•    Toontastic, adds location, characters, music into each of the basic parts of a story.
    •    E. Language Arts
    •    VoiceThread, repeated reading increases fluency, can be shared with distant relatives, limited # of projects for free
    •    Readability, makes web sites less distractible
    •    My Story, kids may get distracted by features
    •    Word Mess, find words, rhyme words, leveled by ability
    •    Seven Little Words, difficult word puzzle, creating words out of given letters
    •    Spelling City, (my url is
    •    Snap & Read, reads to student, adjusts reading level
    •    Speech Journal, iSentence, iLanguage, iConversation, Story Builder, iQuestion, language apps for higher ability students (third/fourth grade)
    •    VD Dictation takes disctation, writes text.
    •    Chat Cat gives fun ways to communicate, pirate, Santa, Snappy
    •    Don't Let the Pigeon Run This App, new version of old game
    •    The Story Mouse, has British accent, reads some stories for free, charges for others
    •    Read and Write, names, sounds of letters, also consonant blends
    •    Word Search articulation, for older students, middle school
    •    Book Creator, can be shared in iBooks
    •    Duolingo, learn a foreign language
    •    Translate, translates from one language to another, 70 different languages
    •    Chicktionary, fun game to make words out of letters
    •    Bananagrams
    •    Daisy the Dino, teaches young children computer coding (programming)
    •    Sight words
    •    DTT (Discrete Trial Training) Words, Letters, Colors
    •    Word Ball, make words out of letters
    •    Tap to Talk, limited menu for non-speakers
    •    iComm, gives choices but you have to put in pictures
    •    ArtikPix, gives pictures with words or sentences
    •    Articulation station, records data as student pronounces word.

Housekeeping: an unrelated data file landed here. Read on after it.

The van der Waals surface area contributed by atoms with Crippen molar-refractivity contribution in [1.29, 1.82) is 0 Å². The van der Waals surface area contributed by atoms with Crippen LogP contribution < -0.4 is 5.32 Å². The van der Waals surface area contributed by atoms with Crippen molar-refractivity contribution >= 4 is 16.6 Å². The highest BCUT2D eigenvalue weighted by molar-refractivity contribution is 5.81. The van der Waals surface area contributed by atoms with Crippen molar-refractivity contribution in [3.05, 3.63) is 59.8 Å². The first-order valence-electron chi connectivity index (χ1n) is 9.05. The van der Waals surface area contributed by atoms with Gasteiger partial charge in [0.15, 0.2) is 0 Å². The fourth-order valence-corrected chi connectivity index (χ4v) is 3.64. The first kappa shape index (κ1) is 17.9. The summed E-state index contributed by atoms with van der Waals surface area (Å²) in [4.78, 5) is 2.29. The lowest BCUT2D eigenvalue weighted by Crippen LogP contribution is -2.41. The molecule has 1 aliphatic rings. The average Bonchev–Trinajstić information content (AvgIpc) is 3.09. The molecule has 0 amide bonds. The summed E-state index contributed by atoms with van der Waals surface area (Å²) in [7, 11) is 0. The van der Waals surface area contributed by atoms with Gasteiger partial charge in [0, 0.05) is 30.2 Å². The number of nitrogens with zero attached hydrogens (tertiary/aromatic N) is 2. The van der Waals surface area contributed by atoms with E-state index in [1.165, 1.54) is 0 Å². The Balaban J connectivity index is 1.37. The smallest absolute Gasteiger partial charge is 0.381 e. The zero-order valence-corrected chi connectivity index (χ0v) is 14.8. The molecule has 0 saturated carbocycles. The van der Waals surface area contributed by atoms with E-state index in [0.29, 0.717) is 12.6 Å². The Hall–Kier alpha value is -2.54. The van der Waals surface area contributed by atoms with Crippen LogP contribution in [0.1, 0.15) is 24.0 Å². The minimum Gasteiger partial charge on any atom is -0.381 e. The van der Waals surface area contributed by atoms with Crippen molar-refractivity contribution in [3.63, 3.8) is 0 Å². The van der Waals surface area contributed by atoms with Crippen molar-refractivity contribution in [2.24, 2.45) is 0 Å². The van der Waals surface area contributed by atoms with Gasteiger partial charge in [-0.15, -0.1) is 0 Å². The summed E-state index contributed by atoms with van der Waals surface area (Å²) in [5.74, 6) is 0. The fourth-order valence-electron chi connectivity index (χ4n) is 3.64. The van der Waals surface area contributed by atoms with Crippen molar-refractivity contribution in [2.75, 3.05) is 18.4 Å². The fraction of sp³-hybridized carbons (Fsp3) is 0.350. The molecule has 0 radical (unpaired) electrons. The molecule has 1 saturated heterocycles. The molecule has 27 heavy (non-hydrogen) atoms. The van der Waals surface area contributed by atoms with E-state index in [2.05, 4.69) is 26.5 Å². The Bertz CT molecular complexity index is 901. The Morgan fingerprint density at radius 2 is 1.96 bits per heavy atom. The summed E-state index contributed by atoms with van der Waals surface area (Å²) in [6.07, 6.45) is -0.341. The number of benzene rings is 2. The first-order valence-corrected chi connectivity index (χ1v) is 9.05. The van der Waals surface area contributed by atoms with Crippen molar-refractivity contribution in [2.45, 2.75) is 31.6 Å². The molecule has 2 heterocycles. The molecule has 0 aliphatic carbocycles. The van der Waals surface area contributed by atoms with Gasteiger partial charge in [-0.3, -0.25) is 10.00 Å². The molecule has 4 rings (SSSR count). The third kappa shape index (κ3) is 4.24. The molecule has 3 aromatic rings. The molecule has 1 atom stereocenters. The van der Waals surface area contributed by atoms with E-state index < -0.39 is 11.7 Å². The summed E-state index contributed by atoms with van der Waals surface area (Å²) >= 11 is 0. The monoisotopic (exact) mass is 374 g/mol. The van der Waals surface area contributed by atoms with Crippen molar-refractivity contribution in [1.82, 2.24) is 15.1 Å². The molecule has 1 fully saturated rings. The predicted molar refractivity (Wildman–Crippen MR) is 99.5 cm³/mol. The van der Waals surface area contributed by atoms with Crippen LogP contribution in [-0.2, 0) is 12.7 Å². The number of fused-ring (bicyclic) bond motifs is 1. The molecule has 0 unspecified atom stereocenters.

•    Game Words, delivers words for pictionary, charades, etc.
F. Writing
    •    Co:Writer, word prediction program for kids who have trouble spelling
    •    Scribble Press
    •    Most word processors are available as apps, including the free ones (open source software)
    •    Day One, reminder to write each day
    •    Write About This
    •    Prompts 4 Kids
    •    Book Writer
    •    Writing Challenge
    •    Shake-a-Phrase, prompts for elementary kids
    •    Imagistory, allows child to record story for given picture
G. Creativity
    •    Garageband
    •    iMovie
    •    Scribble Press
    •    Notebook, makes interactive whiteboard pages
    •    Haiku Deck, for presentations
    •    PlayTime, granddaughters loved it
    •    MoMA Art Lab, fabulous!
H. Science
    •    Discover gives free materials every few months
    •    BBBBombs!, children must calculate angles of bounce to destroy bombs
    •    Science 360, by National Science Foundation, for older students or good readers
    •    Sky Guide for those interested in astronomy
    •    Earth Now shows Vital Signs of the planet ( like temperature, etc.) as well as orbiting satellites
    •    iLearn Solar System, has both explore and quiz functions
    •    Living Earth, amazing!
    •    Star Chart, lots of information, including pictures from Hubble
    •    Kids Discover gives free materials every few months
    •    I. Math
    •    Math Challenges, challenging math activities besides computation, answers given.
    •    Grade 5 Math, Splashmath, space theme, wide variety of topics
    •    Threes, addictive game
    •    Math Zombies, strictly number facts, but cute interface
    •    Jungle Time, Coins
    •    Questimate, has you compare two items' size and then shows correct answer
    •    Little Matchups Tell Time, students have to match digital clocks to analog
    •    J. Social Studies